Fuller owns The Living Dead Guy Productions.
Fuller recently created two televisions series for NBC, Hannibal and Mockingbird Lane, respectively remakes/reboots of Hannibal Lecter's origin story and The Munsters. NBC ordered a 13-episode season of Hannibal. A Mockingbird Lane pilot aired on October 26, 2012, but NBC did not pick up the series. In May 2013, Hannibal was renewed for a second season of 13 episodes.
Nicknamed the "Fullerverse" by fans, all of Fuller's shows are implied to take place in the same universe.
Marianne Marie Beetle (played by actress Beth Grant) first appears in the Wonderfalls episode "Muffin Buffulo", and has subsequently appeared in the Pushing Daisies episode "Comfort Food" and in the pilot of Mockingbird Lane. Similarly, Gretchen Speck-Horowitz (played by Chelan Simmons) first appears in the Wonderfalls episode "Pink Flamingos" and subsequently appeared in the Hannibal episode "Amuse-bouche," reverting to her maiden name after her divorce.
In a more subtle nod, Fuller has also reinterpreted a few of his characters in a Mulholland Drive type way. Georgia "George" Lass (played by Ellen Muth), having first appeared in Dead Like Me was reinterpreted as Georgia Madchen (also played by Muth) in the Hannibal episodes "Buffet Froid" and "Relevés". In another nod to George Lass being a reaper (therefore both dead and alive) in Dead Like Me, in Hannibal Georgia Madchen is a killer who suffers from numerous medical conditions including Cotard's Syndrome, a delusion disorder that has her convinced she is actually dead. In a similar manner, Reggie Lass from Dead Like Me (played by Britt McKillip) was reinterpreted as Miriam Regina "Reggie" Lass (played by Anna Chlumsky), who appears in the Hannibal episode "Entrée."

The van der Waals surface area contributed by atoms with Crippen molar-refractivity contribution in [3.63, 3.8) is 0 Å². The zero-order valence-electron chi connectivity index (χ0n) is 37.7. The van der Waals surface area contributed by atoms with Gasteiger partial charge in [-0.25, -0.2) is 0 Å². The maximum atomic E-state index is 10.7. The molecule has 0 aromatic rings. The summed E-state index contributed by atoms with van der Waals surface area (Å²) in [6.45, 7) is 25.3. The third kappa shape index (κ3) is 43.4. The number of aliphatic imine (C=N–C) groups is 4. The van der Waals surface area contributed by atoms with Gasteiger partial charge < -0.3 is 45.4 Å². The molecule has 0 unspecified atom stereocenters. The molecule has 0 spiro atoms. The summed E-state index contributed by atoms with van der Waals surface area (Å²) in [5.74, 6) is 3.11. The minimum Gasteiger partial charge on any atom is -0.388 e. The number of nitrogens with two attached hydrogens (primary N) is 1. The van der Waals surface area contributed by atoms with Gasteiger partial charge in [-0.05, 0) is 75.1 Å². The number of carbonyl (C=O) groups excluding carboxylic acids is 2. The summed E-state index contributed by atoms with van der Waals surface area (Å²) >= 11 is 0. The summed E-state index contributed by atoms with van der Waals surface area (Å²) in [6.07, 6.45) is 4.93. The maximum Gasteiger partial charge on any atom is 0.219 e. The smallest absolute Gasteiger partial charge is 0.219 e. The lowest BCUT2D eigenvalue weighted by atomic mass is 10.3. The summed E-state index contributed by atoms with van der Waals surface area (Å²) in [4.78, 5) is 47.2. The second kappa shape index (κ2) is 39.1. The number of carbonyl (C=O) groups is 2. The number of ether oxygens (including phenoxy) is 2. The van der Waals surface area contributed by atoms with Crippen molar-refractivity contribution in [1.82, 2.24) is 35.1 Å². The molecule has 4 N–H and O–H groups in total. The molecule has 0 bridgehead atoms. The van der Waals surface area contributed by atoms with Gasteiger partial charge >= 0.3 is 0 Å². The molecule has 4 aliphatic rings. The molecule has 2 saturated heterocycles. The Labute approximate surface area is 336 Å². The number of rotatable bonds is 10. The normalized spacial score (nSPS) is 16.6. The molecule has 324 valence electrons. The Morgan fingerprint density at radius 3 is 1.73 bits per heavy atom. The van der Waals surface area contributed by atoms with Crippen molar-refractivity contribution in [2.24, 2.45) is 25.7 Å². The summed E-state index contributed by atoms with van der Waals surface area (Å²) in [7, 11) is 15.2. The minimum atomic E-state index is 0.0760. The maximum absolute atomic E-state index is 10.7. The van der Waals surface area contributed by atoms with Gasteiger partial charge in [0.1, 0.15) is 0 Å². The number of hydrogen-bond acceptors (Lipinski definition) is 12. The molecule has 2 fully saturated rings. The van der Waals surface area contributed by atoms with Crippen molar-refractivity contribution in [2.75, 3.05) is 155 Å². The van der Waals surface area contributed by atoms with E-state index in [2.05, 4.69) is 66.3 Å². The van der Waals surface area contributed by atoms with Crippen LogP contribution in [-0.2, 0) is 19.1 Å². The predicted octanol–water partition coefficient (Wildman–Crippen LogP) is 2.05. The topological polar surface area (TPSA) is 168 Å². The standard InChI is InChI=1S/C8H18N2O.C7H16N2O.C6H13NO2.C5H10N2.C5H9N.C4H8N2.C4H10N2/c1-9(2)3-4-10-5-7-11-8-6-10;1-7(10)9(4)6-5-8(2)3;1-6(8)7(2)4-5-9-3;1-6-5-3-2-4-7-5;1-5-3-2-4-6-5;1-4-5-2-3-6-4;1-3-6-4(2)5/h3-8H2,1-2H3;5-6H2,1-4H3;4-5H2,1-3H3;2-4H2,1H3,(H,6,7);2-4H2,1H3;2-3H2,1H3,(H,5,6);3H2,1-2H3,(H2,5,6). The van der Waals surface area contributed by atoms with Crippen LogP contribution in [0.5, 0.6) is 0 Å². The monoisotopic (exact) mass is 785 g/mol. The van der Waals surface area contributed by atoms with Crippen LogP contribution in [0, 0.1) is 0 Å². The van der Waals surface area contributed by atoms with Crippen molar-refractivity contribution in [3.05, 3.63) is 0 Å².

Meanwhile, in the Pushing Daisies episode "Bzzzzzzzzz!", Ned mentions that he works for Happy Time Temp Agency when trying to go undercover. Happy Time Temp Agency is the place where Georgia ("George") Lass works in Dead Like Me.
Also, the fictional brand "Lil' Ivey's" first appeared in the Wonderfalls episode "Cocktail Bunny" on a box of cocktail cherries and later appeared in the Pushing Daisies episode "Kerplunk", this time on a bag of macaroni.
The Television World of Pushing Daisies: Critical Essays on the Bryan Fuller Series
Paperback: 202 pages
Publisher: McFarland (February 25, 2011)
Amazon: The Television World of Pushing Daisies: Critical Essays on the Bryan Fuller Series
Amazon Kindle: The Television World of Pushing Daisies: Critical Essays on the Bryan Fuller Series
Pushing Daisies was a unique network television show. This collection of 10 essays addresses the quirky, off-beat elements that made the show a popular success, as well as fodder for scholarly inquiry. Divided into three main sections, the essays address the themes of difference, the placement of the series within a larger philosophical context, and the role of gender on the show. A consideration of Pushing Daisies' unique style and aesthetics is a consistent source of interest across these international and interdisciplinary scholarly critiques.